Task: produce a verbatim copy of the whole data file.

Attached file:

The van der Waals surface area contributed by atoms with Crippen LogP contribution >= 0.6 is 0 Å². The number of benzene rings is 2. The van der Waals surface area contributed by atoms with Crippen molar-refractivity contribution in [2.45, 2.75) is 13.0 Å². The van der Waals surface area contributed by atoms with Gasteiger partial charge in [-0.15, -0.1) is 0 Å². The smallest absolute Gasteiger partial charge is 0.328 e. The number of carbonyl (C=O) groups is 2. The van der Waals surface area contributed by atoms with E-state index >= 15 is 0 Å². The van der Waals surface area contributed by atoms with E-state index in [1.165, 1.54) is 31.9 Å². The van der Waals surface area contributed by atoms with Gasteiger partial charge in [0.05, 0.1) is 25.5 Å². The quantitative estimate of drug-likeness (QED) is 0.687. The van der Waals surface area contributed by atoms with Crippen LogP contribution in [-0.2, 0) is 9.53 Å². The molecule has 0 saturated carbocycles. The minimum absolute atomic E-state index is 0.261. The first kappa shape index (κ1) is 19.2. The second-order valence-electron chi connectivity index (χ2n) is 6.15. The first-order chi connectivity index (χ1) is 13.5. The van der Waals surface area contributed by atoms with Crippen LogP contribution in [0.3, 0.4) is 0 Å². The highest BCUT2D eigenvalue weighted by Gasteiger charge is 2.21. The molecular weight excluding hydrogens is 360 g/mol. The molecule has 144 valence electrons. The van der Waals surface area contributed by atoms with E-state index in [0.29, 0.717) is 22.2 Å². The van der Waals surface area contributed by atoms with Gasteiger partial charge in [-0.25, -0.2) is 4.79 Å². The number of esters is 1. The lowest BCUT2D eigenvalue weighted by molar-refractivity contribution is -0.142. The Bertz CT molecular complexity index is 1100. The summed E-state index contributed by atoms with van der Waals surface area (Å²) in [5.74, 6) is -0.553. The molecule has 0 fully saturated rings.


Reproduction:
The van der Waals surface area contributed by atoms with Crippen LogP contribution >= 0.6 is 0 Å². The number of benzene rings is 2. The van der Waals surface area contributed by atoms with Crippen molar-refractivity contribution in [2.45, 2.75) is 13.0 Å². The van der Waals surface area contributed by atoms with Gasteiger partial charge in [-0.15, -0.1) is 0 Å². The smallest absolute Gasteiger partial charge is 0.328 e. The number of carbonyl (C=O) groups is 2. The van der Waals surface area contributed by atoms with E-state index >= 15 is 0 Å². The van der Waals surface area contributed by atoms with E-state index in [1.165, 1.54) is 31.9 Å². The van der Waals surface area contributed by atoms with Gasteiger partial charge in [0.05, 0.1) is 25.5 Å². The quantitative estimate of drug-likeness (QED) is 0.687. The van der Waals surface area contributed by atoms with Crippen LogP contribution in [-0.2, 0) is 9.53 Å². The molecule has 0 saturated carbocycles. The minimum absolute atomic E-state index is 0.261. The first kappa shape index (κ1) is 19.2. The second-order valence-electron chi connectivity index (χ2n) is 6.15. The first-order chi connectivity index (χ1) is 13.5. The van der Waals surface area contributed by atoms with Crippen LogP contribution in [0.3, 0.4) is 0 Å². The highest BCUT2D eigenvalue weighted by Gasteiger charge is 2.21. The molecular weight excluding hydrogens is 360 g/mol. The molecule has 144 valence electrons. The van der Waals surface area contributed by atoms with E-state index in [0.29, 0.717) is 22.2 Å². The van der Waals surface area contributed by atoms with Gasteiger partial charge in [-0.25, -0.2) is 4.79 Å². The number of esters is 1. The lowest BCUT2D eigenvalue weighted by molar-refractivity contribution is -0.142. The Bertz CT molecular complexity index is 1100. The summed E-state index contributed by atoms with van der Waals surface area (Å²) in [5.74, 6) is -0.553. The molecule has 0 fully saturated rings.